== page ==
Thursday, 11 March 2010

Free to air cricket: Is the debate over?

What with the Indian Premier League fast approaching us, to be screened live and in full colour on ITV4 (what number is it on Sky?!), I am minded to mention the debate on free to air cricket, essentially Ashes cricket on terrestrial TV (or not).

It would seem that the ECB have won the debate, they have secured an agreement from the Conservative party that should they win the election (which still looks marginally the most likely outcome), the Ashes will not be a listed event and can therefore remain on subscription channels, i.e. Sky Sports.

Rod Bransgrove, Hampshire Chairman and ever the pioneer, has obviously been doing his bit on the lobbying front as well, this EDM (a parliamentary statement of support, essentially toothless but worthy nonetheless) from Lib Dem MP Mark Oaten sensibly extols the virtues of keeping cricket on Sky. I didn't know he was such a cricket fan...

So who is right? On the face of it, it seems that the ECB and Sky are conspiring to keep cricket from the masses to keep their pockets lined, and there is clearly an element of validity in that argument (the keeping their pockets lined bit, not keeping it from the masses). Keeping the ECB coffers overflowing with Murdoch's money means counties still get their (not insignificant) slice of cash, and as Oaten's EDM makes clear, it means local community cricket has some money coming in that it might ordinarily not. There's also the Chance to Shine initiative to think of too, which I'm pretty sure is funded by Sky money.

In an ideal world, we'd all be able to watch cricket for free. When it was on Channel 4 it was brilliantly produced and in the case of the 2005 Ashes, watched by millions. But before that the coverage was frequently interrupted by the horse racing, and while that probably wouldn't be the case now, the lack of non-Sky bidders for test cricket when the tender went round last time shows that there isn't much appetite in any case.

Sky do a good job with the coverage and they also cover a fair amount of county cricket - I'm a subscriber and I intend to stay one. Of course the more people that watch cricket the better, but I don't think now is the time to legislate to have it shown on terrestrial TV.

Wednesday, 10 March 2010

Adams: The Surrey Strut is no more!

Chris Adams' latest interview on Surrey TV, posted a couple of days ago, is revealing for a few things he says. Apparently the winter programme is now over, and I cannot tell you how relieved I was to hear that they had "done a lot of fielding", I should hope so Grizz, the number of catches dropped in the last two seasons is nothing short of disgraceful!

Adams also went into his plan to bring in a firm of sports psychologists, a firm who counts Jeremy Snape, crickets foremost authority on the subject, among its staff. Adams said that the sessions would focus on the "unique opportunity to establish our own values" on the team, because of the high number of changes on and off the field over the last few months.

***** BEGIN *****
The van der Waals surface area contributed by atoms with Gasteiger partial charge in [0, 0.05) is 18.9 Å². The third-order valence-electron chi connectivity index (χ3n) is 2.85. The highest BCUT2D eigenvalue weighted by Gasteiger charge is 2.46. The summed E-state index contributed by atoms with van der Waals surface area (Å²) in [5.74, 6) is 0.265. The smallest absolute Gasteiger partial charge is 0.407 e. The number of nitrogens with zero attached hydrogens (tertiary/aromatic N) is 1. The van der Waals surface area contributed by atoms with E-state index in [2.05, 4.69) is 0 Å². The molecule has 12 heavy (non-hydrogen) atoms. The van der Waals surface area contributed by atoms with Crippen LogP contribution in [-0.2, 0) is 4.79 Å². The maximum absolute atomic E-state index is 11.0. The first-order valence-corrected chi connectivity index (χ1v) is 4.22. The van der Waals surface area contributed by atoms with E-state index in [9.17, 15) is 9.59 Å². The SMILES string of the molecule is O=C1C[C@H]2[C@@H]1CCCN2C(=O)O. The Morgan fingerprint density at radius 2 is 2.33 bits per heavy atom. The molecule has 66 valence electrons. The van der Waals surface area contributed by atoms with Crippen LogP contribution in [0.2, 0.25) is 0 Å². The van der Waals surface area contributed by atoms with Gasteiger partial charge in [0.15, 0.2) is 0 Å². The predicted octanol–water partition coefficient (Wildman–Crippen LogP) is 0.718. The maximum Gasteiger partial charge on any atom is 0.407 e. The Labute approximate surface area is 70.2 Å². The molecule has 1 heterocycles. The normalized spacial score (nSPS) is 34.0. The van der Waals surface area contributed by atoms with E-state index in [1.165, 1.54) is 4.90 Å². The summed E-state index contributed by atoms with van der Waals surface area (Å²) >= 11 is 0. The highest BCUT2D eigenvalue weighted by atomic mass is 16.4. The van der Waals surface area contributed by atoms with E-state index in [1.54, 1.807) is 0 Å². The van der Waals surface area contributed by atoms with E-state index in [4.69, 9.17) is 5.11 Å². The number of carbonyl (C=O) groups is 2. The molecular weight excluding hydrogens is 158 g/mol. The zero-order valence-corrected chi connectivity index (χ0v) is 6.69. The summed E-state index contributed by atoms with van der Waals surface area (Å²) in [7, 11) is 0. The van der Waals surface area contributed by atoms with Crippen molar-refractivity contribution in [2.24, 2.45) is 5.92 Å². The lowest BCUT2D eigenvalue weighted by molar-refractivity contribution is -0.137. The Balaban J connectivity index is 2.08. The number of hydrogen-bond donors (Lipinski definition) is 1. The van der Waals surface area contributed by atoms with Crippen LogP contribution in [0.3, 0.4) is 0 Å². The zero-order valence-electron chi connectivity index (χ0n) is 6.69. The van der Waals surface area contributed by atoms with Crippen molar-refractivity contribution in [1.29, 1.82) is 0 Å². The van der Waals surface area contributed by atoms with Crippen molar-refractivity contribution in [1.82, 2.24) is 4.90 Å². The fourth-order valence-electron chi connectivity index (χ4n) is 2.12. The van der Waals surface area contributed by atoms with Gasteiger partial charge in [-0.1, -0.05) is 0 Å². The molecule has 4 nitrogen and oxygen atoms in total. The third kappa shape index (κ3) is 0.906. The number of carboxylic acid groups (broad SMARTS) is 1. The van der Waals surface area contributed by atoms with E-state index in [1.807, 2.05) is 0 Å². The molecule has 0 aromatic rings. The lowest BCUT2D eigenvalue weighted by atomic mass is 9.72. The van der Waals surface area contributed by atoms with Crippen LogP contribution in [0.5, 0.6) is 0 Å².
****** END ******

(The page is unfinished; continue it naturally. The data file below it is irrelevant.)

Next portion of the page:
This is a good sign I think, he spoke of ensuring that all the players had an appreciation of what it means to be a Surrey player and to play for the club. Too often over the last few years have I had a feeling that players were just out in the middle going through the motions (not all, just some, but all too often). I should say I noticed a marked improvement on this front last season - credit must go to Adams for that.

One of the most memorable things he says though is that the Surrey Strut is a thing of the past, that swagger that the players were said to carry with them. I think this is as sure a sign yet of Adams moulding the team as he sees fit, and it'll be interesting to see if this bears fruit, I have my fingers firmly crossed in the hope that it does!

This is a crucial season for Adams, he's been given the cheque book to sign the players and personnel he wants, and he's had plenty of time to shape the team. If there isn't a marked improvement in results, actually make that a huge improvement in results (we're coming from a very low base here!), it'll have to go down as a failure.

Tuesday, 9 March 2010

Rao Iftikhar - not great, not terrible

I was perhaps expecting a bigger name as our fill-in overseas player while young Chawla is away at the IPL playing for the Kings XI, but the signing of Rao Iftikhar Anjum was announced on the Surrey site today.

It would be easy to dismiss him as a bit-part player in Pakistan internationals over the past six or seven years, who is unlikely to set the world alight for the few games he's available, but I think he mightn't be the worst signing in the world.

In early English season conditions, greenish pitches and perhaps some overhead conditions conducive to swing, his mid-to-late 80s pace and ability to swing the ball might just see him picking up a clutch of wickets.

I should say at this point that I distinctly remember saying that Grant Elliott was a better signing than he seemed on the surface, and he wasn't all that great at all! But I think Rao has a lot more pedigree than Elliott, he has getting on for 500 wickets in all forms under his belt, and at a healthy average too. In ODIs, of which he's played 62, he might not have picked up hatfuls of wickets, but 77 have come his way at 31 apiece.

I think a seam attack boasting Rao, Tremlett, Nel and Dernbach backed up by some decent spinning options in Schofield, Batty and Hamilton-Brown should see us competing at the very least.

It is an odd feeling, to be mildly optimistic after a few years of despair, but here's hoping that optimism isn't misplaced!

Note: I'm still a bit concerned at our lack of a second overseas signing for the Twenty20 Cup, especially in light of Hampshire's signing of Abdul Razzaq to join Afridi (I'm told Mendis is no longer available). I hope Surrey have something up their sleeves!

Here's a little video of Rao picking up three wickets, De Villiers bowled, Kemp to a slightly questionable LBW (might have been outside the line!) and Botha caught slogging:

Monday, 8 March 2010

Stat Attack: England's bowlers in ODIs....continued